MAELSTROM’s flash interviews #5 | The environmental assessment of Bubble Barrier Vila do Conde: Q&A with Luis Vieira (CIIMAR)

We have talked extensively about the recently implemented Bubble Barrier in Vila do Conde (here you can find our recent interview with the team from our partner, The Great Bubble Barrier, who developed it). However, the implementation of the system is only one part of the activities planned in our project: MAELSTROM aims to ensure the sustainability of its technologies, and thus, the project includes a thorough environmental assessment of their impact.

We discuss this with Luis Vieira from CIIMAR, the MAELSTROM partner responsible for the environmental assessment of the Bubble Barrier in the Ave River estuary.

What kind of environmental assessment will CIIMAR perform on the Bubble Barrier recently installed in the Ave River estuary? How do you determine the presence of macro- and micro-litter and what tools will you use to do this work?

The CIIMAR team will be responsible for the environmental assessment of the Bubble Barrier on the Ave estuary. Conducting a thorough ecological assessment provides a comprehensive understanding of the estuarine ecosystem, its dynamics, and the potential impacts of litter, providing a foundation of knowledge essential for the effective implementation of a marine litter removal technology, also maximizing positive impacts and its efficiency. Several parameters were evaluated before the implementation of the Bubble Barrier. Macro-litter was quantified through visual monitoring during the ecosystem state assessment, whereas microplastic particles were evaluated in the water column. The presence of this debris was also co-monitored in key organisms, for example, zooplankton. The water quality and the ecosystem’s ecological status were determined through standardized metrics, including the characterization of physical and chemical parameters, and analysis of biological and hydro-morphological elements.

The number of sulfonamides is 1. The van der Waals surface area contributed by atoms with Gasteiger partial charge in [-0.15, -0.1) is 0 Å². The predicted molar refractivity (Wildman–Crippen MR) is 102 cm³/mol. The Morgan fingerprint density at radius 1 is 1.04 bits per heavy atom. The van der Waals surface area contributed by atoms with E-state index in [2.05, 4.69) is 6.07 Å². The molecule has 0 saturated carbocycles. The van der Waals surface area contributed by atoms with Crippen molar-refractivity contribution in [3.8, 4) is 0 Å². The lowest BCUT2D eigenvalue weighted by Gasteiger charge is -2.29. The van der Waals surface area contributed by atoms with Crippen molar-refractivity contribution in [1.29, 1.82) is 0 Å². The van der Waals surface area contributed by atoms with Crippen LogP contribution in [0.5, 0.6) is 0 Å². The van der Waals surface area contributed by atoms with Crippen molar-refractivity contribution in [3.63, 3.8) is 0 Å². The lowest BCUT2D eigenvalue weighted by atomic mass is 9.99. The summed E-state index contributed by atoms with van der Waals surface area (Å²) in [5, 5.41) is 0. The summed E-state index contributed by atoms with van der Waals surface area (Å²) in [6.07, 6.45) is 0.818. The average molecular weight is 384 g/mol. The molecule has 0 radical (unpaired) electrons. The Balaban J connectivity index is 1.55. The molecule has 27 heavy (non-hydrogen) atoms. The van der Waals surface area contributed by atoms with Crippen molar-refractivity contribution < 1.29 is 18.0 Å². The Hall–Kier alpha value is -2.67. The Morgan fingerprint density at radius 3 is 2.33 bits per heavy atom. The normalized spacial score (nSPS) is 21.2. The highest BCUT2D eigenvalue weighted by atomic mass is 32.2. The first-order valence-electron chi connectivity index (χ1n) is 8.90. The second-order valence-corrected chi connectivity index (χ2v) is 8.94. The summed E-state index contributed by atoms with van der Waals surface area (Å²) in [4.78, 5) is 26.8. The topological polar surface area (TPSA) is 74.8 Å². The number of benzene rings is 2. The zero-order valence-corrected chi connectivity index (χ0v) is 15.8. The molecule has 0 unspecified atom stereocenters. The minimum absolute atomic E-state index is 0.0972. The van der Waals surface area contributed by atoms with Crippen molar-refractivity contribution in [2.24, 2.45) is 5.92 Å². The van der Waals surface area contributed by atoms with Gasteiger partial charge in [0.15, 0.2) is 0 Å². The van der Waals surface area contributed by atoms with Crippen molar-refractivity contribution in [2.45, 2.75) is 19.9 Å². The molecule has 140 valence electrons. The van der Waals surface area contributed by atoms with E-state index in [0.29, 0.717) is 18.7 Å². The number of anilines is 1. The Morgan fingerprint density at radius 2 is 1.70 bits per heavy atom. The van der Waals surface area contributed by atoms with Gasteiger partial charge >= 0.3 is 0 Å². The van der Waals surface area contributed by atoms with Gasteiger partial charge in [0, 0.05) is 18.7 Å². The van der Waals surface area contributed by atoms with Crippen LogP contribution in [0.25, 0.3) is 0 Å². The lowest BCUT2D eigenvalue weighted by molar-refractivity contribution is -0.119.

With the Bubble Barrier now installed in the Ave estuary, this methodology will be replicated during the next months to evaluate its efficiency and impacts. CIIMAR team developed for the first time a hydrodynamic model for the Ave estuary. This model not only supports the technology implementation but will be also crucial to anticipate future scenarios and evaluate the Bubble Barrier efficiency.

Why it is important to develop this monitoring and litter removal in estuaries? What makes these areas important globally?